From the Coquille Chamber of Commerce
"The John Paulson House is significant as an excellent example of a well-preserved Queen Anne style. This home is one of the two “high style” Queen Anne residences in Coquille, the other being the Sherwood/Bonney House at 257 E. Main.
Characteristics of the Queen Anne style include asymmetrical plans, multiple gables and other interesting roof forms, corner towers, wrap-around porches, and an array of decorative elements associated with the late Victorian era.
The interior of the Paulson House boasts a staircase crafted entirely of myrtlewood.
John Paulson was a lumberman. His daughter Maxine and her husband Guy Mauney lived in the house for many years after his death."
From the National Register of Historic Places nomination form:
"The most distinctive features of the house are its rounded bay, which is surmounted by a conical-roofed tower with knob and spire finial, and wrap-around veranda at the northwest corner. The veranda, with its bowed corner section, Doric columns, and railing and upper
deck balustrade of turned balusters, shows the influence of the Colonial Revival, which was fashionable in Oregon by the turn of the century. The body of the house is clad with shiplap siding, while gable ends and corner tower are clad with patterned shingles."
The nomination form also has this further biographical sketch of the Paulsons:
"John E. Paulson was born October 29, 1875, in Clam FaAlls, Wisconsin. He first came to the West Coast in the 1890s and established himself in the lumber business. He returned to Wisconsin and married Christina Lund at Superior on December 16, 1903. Christina, born October 4, 1878, at Ringebu, Gudbrandsdal, Norway, had emigrated to Beaver Creek, Wisconsin in 1881.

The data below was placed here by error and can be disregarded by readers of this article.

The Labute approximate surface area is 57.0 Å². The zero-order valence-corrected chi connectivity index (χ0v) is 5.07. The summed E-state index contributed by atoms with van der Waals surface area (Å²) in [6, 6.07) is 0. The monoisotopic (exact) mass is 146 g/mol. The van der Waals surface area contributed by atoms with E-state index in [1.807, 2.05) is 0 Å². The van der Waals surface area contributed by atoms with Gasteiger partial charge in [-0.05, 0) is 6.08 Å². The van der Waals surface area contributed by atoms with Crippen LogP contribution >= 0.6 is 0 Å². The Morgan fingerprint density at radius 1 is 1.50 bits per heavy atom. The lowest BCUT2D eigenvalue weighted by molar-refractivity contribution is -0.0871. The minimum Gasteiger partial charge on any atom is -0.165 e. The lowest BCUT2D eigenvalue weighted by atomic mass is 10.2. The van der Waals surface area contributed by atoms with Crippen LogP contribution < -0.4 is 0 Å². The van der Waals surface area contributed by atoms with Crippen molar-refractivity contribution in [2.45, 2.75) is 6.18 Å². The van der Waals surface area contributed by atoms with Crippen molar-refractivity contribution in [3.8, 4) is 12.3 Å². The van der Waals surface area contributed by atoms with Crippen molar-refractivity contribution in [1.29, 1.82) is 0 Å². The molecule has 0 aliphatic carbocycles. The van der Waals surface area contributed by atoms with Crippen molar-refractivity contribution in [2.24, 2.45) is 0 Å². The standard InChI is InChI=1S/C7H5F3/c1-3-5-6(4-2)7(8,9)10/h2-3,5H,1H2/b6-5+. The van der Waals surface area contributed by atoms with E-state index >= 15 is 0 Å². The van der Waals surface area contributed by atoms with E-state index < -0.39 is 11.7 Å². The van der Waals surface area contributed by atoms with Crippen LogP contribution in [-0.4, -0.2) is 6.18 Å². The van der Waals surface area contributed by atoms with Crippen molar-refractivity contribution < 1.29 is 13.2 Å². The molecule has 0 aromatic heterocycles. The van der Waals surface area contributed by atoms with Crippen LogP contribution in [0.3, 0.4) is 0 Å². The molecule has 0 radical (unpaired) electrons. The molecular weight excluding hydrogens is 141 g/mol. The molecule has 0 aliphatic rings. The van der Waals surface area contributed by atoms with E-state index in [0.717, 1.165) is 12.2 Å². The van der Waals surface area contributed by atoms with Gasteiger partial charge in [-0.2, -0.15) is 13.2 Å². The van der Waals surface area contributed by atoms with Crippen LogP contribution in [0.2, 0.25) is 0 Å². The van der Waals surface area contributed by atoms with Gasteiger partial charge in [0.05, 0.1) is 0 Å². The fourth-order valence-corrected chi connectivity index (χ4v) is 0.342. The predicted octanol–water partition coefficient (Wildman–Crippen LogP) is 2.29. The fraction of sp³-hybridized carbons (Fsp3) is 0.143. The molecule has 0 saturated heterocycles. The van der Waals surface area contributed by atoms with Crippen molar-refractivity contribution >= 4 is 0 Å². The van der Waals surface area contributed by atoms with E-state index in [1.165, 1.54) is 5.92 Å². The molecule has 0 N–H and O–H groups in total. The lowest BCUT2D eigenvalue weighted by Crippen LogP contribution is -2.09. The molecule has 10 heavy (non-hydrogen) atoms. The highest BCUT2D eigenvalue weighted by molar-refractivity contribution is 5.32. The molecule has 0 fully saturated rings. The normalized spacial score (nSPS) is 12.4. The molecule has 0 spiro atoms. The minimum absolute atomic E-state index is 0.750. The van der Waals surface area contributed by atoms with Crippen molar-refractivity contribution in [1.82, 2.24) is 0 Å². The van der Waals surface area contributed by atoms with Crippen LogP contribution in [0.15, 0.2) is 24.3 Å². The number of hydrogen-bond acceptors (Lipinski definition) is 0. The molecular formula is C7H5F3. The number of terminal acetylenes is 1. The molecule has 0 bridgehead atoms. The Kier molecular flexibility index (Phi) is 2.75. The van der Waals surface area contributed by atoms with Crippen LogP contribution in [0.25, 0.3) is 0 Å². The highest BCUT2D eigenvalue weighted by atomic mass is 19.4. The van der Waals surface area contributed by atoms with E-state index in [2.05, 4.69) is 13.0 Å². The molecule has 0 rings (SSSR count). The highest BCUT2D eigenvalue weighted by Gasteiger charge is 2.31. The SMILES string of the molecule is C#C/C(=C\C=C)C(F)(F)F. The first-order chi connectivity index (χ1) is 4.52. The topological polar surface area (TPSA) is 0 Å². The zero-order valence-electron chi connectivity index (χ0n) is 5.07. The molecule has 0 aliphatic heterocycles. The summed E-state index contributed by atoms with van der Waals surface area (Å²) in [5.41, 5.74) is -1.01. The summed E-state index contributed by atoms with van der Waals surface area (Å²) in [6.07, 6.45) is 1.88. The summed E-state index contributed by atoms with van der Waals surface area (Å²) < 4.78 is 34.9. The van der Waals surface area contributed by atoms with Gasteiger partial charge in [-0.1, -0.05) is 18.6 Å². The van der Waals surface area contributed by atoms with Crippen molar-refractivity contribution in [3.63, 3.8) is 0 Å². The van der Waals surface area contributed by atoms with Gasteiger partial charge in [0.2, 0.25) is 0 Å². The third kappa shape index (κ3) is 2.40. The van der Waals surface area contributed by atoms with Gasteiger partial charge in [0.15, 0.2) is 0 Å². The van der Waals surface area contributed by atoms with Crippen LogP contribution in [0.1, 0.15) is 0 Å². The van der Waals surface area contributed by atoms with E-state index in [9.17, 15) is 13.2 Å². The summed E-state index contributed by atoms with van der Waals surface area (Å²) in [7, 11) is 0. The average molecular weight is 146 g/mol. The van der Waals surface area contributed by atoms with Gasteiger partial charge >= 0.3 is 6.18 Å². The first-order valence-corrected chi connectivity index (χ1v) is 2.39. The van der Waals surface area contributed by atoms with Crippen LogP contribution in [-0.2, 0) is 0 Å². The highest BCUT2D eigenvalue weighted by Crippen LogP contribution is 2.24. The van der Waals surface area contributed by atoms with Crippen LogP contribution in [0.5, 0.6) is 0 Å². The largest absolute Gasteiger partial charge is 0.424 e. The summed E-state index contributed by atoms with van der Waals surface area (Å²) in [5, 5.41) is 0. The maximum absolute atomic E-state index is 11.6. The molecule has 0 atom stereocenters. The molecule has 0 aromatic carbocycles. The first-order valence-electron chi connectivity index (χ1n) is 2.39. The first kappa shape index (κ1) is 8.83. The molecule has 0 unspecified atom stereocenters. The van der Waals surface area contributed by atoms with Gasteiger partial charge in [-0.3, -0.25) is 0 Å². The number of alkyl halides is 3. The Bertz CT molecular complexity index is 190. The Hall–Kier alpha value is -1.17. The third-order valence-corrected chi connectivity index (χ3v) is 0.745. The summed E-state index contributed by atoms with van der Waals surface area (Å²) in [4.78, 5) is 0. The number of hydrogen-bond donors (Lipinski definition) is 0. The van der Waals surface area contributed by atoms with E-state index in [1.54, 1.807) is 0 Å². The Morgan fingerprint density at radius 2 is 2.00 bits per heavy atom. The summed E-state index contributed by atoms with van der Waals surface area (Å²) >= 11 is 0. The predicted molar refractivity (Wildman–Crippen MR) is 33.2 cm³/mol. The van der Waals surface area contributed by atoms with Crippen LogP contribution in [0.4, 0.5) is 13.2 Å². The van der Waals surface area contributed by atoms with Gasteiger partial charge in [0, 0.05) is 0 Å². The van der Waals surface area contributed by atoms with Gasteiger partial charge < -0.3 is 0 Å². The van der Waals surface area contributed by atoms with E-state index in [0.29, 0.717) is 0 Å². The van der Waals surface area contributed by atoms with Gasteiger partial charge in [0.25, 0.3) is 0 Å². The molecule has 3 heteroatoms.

The newly wed pair arrived in Coquille in 1904. Construction of their house is understood to have commenced in 1905 and was completed in 1906. The south coast of Oregon was developing as a center of the lumber'industry. Paulson prudently invested in timber and became part owner and secretary-treasurer of the Coquille Mill and Merchandise Company, originally incorporated as t#e^Lyoni Lumber Mill in 1884. Paulson's position gave hitn access to the highest grades of ilutojjer, some of which undoubtedly was used in the construction of his home. The Paul sons raised three children: Walter Francis, born 1906; Maxine (Mrs. Guy Mauney), born 1908; and Margaret Paulson Rockrise (1917-1957).
Although Paulson was primarily a lumberman throughout his career, he had diverse business interests and owned apartment houses on Collier Street in Coquille in the 1920s. Mrs. Paulson died on December 17, 1938, and Paulson left the house thereafter, having occupied it with his wife 32 years. In the early 1940s, Paulson deeded the subject property to his older daughter, Maxine, who was married to local lumberman Guy Mauney. The Mauneys, in turn, raised three daughters in the house, Karen, Marcia and Ann. John E. Paulson died in Portland, Oregon, November 17, 1961."